Experts discover Walter the Dinosaur was larger, older than they originally thought he was

Amber Delay
Craig Press

Walter the Dinosaur may have been discovered just outside of Moffat County, but there are still many questions that experts hope his bones can answer. 

The dinosaur came to be known as Walter after a Great Dane named Walter was credited for sniffing out the first set of bones that led to the find. The bones were discovered by Ellis Thomson-Ellis, her husband Josh Ellis and their dog when the trio were out for a hike south of Rangely in 2014.

The Northwest Colorado Field Museum at Colorado Northwestern Community College is home to the repository where Walter’s bones are being studied. It’s regarded as one of the most significant discoveries of dinosaur bones in Northwest Colorado. 

The field museum has been working in partnership with the North Carolina State University paleobiology and forensic anthropology department to piece together information about Walter, including whether he is a newly discovered dinosaur species. 

Emi Bender, a graduate student from the North Carolina State University, has been studying Walter for her thesis paper, which is aimed for publication in May. Bender visited the field museum on Nov. 21 to present her findings so far. 

Field Museum Manager Sue Mock said the biggest take away from Bender’s visit was that researchers were able to identify more of Walter’s bones and they indicate he is bigger — and possibly older — than they originally thought. 

“The pieces we have here weren’t enough to say definitely what species he is,” Mock said. “But we know he’s big and he’s old.”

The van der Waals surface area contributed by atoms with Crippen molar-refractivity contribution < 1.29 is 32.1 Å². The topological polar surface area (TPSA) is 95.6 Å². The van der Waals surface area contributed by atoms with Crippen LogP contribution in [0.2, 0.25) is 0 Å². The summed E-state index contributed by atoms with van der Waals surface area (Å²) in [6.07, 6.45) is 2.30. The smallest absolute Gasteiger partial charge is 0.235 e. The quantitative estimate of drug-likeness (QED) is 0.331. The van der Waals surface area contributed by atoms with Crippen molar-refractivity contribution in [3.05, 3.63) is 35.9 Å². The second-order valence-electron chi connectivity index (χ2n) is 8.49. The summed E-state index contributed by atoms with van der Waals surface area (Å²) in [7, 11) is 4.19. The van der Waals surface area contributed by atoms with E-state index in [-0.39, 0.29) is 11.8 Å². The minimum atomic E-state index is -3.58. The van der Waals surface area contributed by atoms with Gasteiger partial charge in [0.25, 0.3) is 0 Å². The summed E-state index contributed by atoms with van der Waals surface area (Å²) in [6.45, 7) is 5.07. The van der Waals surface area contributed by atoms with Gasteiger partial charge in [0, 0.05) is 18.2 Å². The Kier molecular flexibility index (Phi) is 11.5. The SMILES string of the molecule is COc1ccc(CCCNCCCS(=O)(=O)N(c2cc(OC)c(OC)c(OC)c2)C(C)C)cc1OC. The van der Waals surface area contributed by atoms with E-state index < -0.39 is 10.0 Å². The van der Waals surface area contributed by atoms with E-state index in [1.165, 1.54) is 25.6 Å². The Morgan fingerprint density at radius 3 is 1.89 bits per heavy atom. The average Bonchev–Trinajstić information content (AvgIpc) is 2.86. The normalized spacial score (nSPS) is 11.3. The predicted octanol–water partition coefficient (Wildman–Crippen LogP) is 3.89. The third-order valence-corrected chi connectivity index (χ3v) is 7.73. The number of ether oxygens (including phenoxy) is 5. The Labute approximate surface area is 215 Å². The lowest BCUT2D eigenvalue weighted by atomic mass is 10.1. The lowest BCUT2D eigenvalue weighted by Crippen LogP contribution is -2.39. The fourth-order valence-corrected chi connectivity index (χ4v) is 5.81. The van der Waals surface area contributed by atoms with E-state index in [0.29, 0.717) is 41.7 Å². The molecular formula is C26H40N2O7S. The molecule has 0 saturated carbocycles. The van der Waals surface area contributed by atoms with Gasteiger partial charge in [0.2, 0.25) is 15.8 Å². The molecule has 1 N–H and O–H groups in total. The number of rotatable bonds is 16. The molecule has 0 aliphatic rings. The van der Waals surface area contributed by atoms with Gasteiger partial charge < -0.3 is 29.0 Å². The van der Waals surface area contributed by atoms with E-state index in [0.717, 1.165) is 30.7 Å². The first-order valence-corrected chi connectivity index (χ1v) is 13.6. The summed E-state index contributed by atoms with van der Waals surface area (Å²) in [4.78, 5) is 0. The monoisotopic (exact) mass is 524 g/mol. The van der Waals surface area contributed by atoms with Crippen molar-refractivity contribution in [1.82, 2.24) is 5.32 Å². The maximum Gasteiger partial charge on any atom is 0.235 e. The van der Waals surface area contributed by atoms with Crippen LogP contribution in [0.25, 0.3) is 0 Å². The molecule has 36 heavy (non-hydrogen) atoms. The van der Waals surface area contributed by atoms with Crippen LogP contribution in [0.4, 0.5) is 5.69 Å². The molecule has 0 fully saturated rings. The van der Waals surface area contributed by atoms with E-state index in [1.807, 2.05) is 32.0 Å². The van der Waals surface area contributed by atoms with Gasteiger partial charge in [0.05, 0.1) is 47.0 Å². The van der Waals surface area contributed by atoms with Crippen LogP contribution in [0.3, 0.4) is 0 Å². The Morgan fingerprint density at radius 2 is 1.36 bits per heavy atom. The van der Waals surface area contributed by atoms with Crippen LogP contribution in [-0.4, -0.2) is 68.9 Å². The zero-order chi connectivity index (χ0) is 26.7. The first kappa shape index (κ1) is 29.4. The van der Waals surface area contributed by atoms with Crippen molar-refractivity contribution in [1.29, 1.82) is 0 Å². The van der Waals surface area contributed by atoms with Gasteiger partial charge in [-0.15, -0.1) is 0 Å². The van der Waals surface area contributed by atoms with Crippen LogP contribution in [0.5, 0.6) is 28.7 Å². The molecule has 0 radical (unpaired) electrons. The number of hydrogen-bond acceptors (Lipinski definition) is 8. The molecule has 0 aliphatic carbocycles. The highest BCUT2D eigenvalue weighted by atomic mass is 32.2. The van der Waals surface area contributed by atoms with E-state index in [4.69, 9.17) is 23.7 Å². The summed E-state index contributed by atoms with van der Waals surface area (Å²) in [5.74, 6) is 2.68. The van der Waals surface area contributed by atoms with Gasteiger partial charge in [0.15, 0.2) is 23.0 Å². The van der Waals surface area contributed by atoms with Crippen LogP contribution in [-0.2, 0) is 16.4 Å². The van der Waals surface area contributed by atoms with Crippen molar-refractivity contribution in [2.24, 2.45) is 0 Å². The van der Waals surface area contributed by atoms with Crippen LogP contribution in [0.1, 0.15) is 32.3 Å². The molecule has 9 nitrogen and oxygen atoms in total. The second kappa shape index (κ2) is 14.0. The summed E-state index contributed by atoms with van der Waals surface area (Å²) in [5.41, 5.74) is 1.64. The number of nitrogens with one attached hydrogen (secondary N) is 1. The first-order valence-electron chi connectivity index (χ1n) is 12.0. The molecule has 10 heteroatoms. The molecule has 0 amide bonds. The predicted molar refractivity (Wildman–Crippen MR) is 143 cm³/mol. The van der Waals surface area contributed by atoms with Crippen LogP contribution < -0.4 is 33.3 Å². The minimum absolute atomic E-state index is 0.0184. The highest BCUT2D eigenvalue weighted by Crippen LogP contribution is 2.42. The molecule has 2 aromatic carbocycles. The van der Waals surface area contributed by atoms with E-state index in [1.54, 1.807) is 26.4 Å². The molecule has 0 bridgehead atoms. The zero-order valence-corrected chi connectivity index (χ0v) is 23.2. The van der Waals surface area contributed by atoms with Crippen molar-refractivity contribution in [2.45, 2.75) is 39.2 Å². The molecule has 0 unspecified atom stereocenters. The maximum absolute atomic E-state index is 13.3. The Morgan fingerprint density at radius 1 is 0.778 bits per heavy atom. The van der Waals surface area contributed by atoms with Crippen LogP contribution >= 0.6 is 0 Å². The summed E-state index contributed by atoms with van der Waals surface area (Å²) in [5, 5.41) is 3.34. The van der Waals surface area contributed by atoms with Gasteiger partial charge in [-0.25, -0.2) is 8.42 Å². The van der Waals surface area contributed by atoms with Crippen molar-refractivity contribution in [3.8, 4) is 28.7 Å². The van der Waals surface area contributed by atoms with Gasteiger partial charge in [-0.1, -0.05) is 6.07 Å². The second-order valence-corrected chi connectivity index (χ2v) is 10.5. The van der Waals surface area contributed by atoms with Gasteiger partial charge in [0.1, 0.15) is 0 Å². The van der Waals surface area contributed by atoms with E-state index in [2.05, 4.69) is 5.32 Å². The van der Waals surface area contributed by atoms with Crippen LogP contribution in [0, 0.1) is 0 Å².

According to Mock, the program at North Carolina State University is able to take scans and make 3D images of the bones in order to piece together the whole picture of what Walter was. What has been discovered so far is that Walter was a hadrosaur, or duck-billed dinosaur in the Tyrannosaurus family, from the Cretaceous period. 

Now, the team of experts is trying to determine whether Walter could be a gyposaurus, which is a more common species of dinosaur, a Kritosaur, which is a rarer species, or possibly a new species altogether. This is also the question that Bender is hoping to answer in her thesis paper. 

Although more evidence about Walter is being uncovered almost daily, there are still many unknowns. Mock said that Walter is already twice as big as anything paleontologists have seen to date. While most dinosaurs that are uncovered are juveniles, Walter’s bones show evidence of arthritis, and fused bones in his skull and jaw that suggest he is older than other finds. 

Walter may be a new species or he may have lived longer during a different time period that allowed him to survive beyond the typical life expectancy for similar species. These are all possibilities Bender is exploring in her research. 

Identifying a portion of Walter’s pelvic bone allowed the team to understand Walter’s size better, but there are still many bones the team is unsure about. Mock said that Walter was definitely a quadrupedal considering how his arms were developed, and he probably had the ability to walk on his hind legs, though he mostly traveled on all four. 

Hadrosaurs have similar bodies with different shaped heads, meaning that identifying what species Water was could come down to a small bone on the bridge of his nose, Mock said. For a kritosaurus, the bump on the nose is smaller than it is for a gryposaurus. 

Regardless of whether Walter turns out to be a new species, Bender said she intends to identify him and publish her thesis paper next year, which will be a feat for the six-year project.

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